WASHINGTON -- With few Americans checking their credit scores annually, a top financial regulator is urging banks to make the information more easily available by including it for free on monthly credit card bills.
The request from Richard Cordray, director of the Consumer Financial Protection Bureau, came as the agency reported that inaccuracy was the top consumer complaint about credit reports.
“Credit reports and scores can determine the terms of people’s mortgages, whether they qualify for auto loans or if they are eligible for different credit cards,” Cordray said. “Making consumers’ credit scores freely available on their monthly statement or online makes it easier for them to spot problems with their credit report."
A few credit card companies, most notably Discover Financial Services, now include a customer's credit score on monthly statements.
In a letter to major credit card issuers, released Thursday, Cordray said he wanted to "strongly urge" them to follow suit.
“We need to get more Americans to pay closer attention to their credit standing, which would benefit lenders, consumers, and the national economy," Cordray wrote in the Feb. 10 letter. "You can now, relatively easily, help us achieve this goal."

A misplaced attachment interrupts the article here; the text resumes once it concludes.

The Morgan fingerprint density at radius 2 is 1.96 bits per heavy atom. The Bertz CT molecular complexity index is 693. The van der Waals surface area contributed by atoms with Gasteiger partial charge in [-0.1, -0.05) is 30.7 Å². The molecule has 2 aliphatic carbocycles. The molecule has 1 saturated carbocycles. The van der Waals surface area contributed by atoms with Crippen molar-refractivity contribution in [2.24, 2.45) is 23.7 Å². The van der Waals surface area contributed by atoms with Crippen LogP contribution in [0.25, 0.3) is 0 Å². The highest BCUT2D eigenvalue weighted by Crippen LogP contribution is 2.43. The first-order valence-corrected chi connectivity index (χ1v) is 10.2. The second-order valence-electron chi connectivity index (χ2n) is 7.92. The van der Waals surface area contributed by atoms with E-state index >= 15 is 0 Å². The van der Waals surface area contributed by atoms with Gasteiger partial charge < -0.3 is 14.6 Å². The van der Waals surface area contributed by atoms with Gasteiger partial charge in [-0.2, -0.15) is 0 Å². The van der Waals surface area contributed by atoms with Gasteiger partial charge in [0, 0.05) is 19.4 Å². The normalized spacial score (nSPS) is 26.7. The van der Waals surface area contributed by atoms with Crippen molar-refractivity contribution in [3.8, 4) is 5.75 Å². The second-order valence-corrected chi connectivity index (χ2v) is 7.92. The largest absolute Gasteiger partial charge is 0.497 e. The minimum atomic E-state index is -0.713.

Cordray said the bureau considers making regular, free credit scores available to customers to be an industry "best practice."
FICO, the company that provides credit scores, recently said it was negotiating with other large credit card companies to provide scores on customer bills.
Under federal law, Americans are entitled to a free credit report each year, but less than 20% check their credit report annually.
Consumers who want to check their credit reports more frequently have to pay for them.
Richard Hunt, president of the Consumer Bankers Assn., said the industry trade group supported "efforts to expand consumer financial awareness and understanding."
"The CFPB rightly points to the value of credit information and appears to be approaching this issue informally in order to allow each financial institution to create a workable solution," he said. "However, no institution that receives a letter from its regulatory agency ‘strongly encouraging’ an action views the request benignly.”
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